In preferred embodiments, the platform specific aspects of the critical system element are left in the operating system kernel. Then the critical system elements running in user mode may still make use of the operating system kernel to implement these platform specific functions.
A function overlay occurs when the implementation of a function that would normally be called, is replaced such that an extension or replacement function is called instead. The invention uses function overlays in one embodiment of the invention to intercept software application accesses to operating system services.
The overlay is accomplished by use of an ability supplied by the operating system to allow a library to be preloaded before other libraries are loaded. Such ability is used to cause the loading process, performed by the operating system to link the application to a library extension supplied by the invention rather than to the library that would otherwise be used. The use of this preload capability to attach a CSE to an application is believed to be novel.
The functions overlaid by the invention serve as extensions to operating system services. When a function is overlaid in this manner it enables the service defined by the API to be exported in an alternate manner than that provided by the operating system in kernel mode.
Critical System Elements
According to the invention, some system elements that are critical to the operation of a software application are replicated from kernel mode, into user mode in the same context as that of the application. These system elements are contained in a shared library. As such they are linked to a software application as the application is loaded. This is part of the operation performed when shared libraries are used. A linker/loader program is used to load and start an application. The process of starting the application includes creating a linkage to all of the required shared libraries that the application will need. The CSE is loaded and linked to the application as a part of this same process.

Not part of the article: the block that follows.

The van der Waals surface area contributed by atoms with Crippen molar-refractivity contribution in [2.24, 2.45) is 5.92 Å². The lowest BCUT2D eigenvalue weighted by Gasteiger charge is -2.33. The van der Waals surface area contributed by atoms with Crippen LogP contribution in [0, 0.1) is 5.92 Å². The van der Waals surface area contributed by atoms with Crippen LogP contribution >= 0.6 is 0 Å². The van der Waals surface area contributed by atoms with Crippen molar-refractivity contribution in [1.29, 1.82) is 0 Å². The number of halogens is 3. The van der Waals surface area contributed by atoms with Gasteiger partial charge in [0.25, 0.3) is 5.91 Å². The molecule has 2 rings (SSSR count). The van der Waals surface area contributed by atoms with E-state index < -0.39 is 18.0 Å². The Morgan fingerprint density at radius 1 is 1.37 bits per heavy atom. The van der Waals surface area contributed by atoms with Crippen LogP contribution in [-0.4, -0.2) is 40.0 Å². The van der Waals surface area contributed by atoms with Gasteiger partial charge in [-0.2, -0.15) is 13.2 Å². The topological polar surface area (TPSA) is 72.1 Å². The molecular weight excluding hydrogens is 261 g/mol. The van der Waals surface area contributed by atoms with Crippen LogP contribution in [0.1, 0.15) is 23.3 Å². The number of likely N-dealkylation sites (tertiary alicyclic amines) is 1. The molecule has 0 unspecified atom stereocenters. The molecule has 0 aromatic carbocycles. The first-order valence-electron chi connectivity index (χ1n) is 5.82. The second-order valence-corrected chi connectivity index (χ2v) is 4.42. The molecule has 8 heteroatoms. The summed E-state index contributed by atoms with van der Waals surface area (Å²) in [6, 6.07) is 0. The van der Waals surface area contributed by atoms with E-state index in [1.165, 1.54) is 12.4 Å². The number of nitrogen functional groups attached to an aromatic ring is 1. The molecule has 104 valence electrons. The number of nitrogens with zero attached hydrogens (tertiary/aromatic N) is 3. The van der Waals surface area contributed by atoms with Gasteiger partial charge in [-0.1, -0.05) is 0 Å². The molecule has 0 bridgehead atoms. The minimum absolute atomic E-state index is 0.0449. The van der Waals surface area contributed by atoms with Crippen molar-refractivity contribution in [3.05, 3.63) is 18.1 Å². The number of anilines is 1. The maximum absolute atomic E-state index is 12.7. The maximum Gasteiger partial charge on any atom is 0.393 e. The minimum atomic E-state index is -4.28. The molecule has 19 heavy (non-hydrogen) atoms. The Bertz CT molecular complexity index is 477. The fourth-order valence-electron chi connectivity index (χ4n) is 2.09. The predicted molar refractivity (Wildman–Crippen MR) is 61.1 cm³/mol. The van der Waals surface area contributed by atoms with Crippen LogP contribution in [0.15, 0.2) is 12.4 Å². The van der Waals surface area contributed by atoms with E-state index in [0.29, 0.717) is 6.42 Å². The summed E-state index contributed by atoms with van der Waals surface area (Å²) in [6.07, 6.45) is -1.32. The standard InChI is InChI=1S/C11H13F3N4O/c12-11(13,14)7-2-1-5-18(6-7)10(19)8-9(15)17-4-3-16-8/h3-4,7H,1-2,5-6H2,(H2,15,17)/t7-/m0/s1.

In some embodiments, control code is placed in kernel mode as shown in
As shown in
The general system configuration of the present invention discloses one possible implementation of the invention. In some embodiments, the ‘C’ programming language is used but other languages can alternatively be employed. Function overlays have been implemented through application library pre-load. A library supplied with the invention is loaded before the standard libraries, using standard services supplied by the operating system. This allows specific functions (APIs) used by an application to be overlaid or intercepted by services supplied by the invention. Access from a user mode CSE to the kernel module, for device I/O and registration of interrupt notification, is implemented by allowing the application to access the kernel module through standard device interfaces defined by the operating system. The kernel module is installed as a normal device driver. Once installed applications are able to open a device that corresponds to the module allowing effective communication as with any other device or file operation. Numerous modifications and variations of the present invention are possible in light of the above teachings without departing from the spirit and scope of the invention.
It is therefore to be understood that within the scope of the appended claims, the invention may be practiced otherwise than as specifically described herein.
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|U.S. Classification||719/310, 719/319|
|International Classification||G06F9/46, G06F9/22, G06F9/44, G06F9/445|